Type Two Overview
We have named personality type Two The Helper because people of this type are either the most genuinely helpful to other people or, when they are less healthy they are the most highly invested in seeing themselves as helpful. Being generous and going out of their way for others makes Twos feel that theirs is the richest, most meaningful way to live. The love and concern they feel—and the genuine good they do—warms their hearts and makes them feel worthwhile. Twos are most interested in what they feel to be the “really, really good” things in life—love, closeness, sharing, family, and friendship.
Louise is a minister who shares the joy she finds in being a Two:
I cannot imagine being another type and I would not want to be another type. I like being involved in peoples’ lives. I like feeling compassionate, caring, nurturing. I like cooking and homemaking. I like having the confidence that anyone can tell me anything about themselves and I will be able to love them….I am really proud of myself and love myself for being able to be with people where they are. I really can, and do, love people, pets, and things. And I am a great cook!
When Twos are healthy and in balance, they really are loving, helpful, generous, and considerate. People are drawn to them like bees to honey. Healthy Twos warm others in the glow of their hearts. They enliven others with their appreciation and attention, helping people to see positive qualities in themselves that they had not previously recognized. In short, healthy Twos are the embodiment of “the good parent” that everyone wishes they had: someone who sees them as they are, understands them with immense compassion, helps and encourages with infinite patience, and is always willing to lend a hand—while knowing precisely how and when to let go. Healthy Twos open our hearts because theirs are already so open and they show us the way to be more deeply and richly human.
All of my jobs revolved around helping people. I was a teacher who wanted to be sensitive to children and help them get off to a good start. I was a religious education director in a number of parishes. I thought that if people learned about the spiritual life, they’d be happier…The most important part of my life is my spiritual life. I was in a religious community for ten years. I married a former priest, and we both have our spirituality as the basis of our life together.
However, Twos’ inner development may be limited by their “shadow side”—pride, self-deception, the tendency to become over-involved in the lives of others, and the tendency to manipulate others to get their own emotional needs met. Transformational work entails going into dark places in ourselves, and this very much goes against the grain of the Two’s personality structure, which prefers to see itself in only the most positive, glowing terms.
Perhaps the biggest obstacle facing Twos, Threes, and Fours in their inner work is having to face their underlying Center fear of worthlessness. Beneath the surface, all three types fear that they are without value in themselves, and so they must be or do something extraordinary in order to win love and acceptance from others. In the average to unhealthy Levels, Twos present a false image of being completely generous and unselfish and of not wanting any kind of pay-off for themselves, when in fact, they can have enormous expectations and unacknowledged emotional needs.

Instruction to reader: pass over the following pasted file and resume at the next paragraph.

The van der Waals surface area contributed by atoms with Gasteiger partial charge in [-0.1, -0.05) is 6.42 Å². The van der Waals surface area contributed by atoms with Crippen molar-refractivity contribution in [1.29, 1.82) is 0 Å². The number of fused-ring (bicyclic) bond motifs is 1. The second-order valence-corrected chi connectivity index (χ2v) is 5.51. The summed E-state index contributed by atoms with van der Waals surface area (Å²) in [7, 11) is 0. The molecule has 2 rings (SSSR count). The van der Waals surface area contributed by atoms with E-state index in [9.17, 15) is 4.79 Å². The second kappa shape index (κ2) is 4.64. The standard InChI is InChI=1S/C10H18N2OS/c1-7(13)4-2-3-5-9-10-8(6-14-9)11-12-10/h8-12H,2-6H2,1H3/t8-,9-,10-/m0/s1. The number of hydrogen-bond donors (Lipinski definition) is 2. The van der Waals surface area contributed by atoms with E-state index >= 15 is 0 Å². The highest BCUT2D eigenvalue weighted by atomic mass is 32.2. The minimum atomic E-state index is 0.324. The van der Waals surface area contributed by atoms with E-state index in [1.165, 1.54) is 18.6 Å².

Average to unhealthy Twos seek validation of their worth by obeying their superego’s demands to sacrifice themselves for others. They believe they must always put others first and be loving and unselfish if they want to get love. The problem is that “putting others first” makes Twos secretly angry and resentful, feelings they work hard to repress or deny. Nevertheless, they eventually erupt in various ways, disrupting Twos’ relationships and revealing the inauthenticity of many of the average to unhealthy Two’s claims about themselves and the depth of their “love.”
But in the healthy range, the picture is completely different. My own [Don Riso’s] maternal grandmother was an archetypal Two. During World War II, she was “Moms” to what seemed like half of Keisler Air Force Base in Biloxi, Mississippi, feeding the boys, allowing her home to be used as a “home away from home,” giving advice and consolation to anyone lonely or fearful about going to war. Although she and her husband were not wealthy and had two teenage children of their own, she cooked extra meals for the servicemen, put them up at night, and saw to it that their uniforms had all of their buttons and were well pressed. She lived until her 80’s, remembering those years as the happiest and most fulfilling of her life—probably because her healthy Two capacities were so fully and richly engaged.
3. THE ACHIEVER
The Success-Oriented, Pragmatic Type: Adaptive, Excelling, Driven, and Image-Conscious
Type Three In Brief
Threes are self-assured, attractive, and charming. Ambitious, competent, and energetic, they can also be status-conscious and highly driven for advancement. They are diplomatic and poised, but can also be overly concerned with their image and what others think of them. They typically have problems with workaholism and competitiveness. At Their Best: self-accepting, authentic, everything they seem to be—role models who inspire others.
Basic Fear: Of being worthless
Basic Desire: To feel valuable and worthwhile
Enneagram Three with a Two-Wing: “The Charmer”
Enneagram Three with a Four-Wing: “The Professional”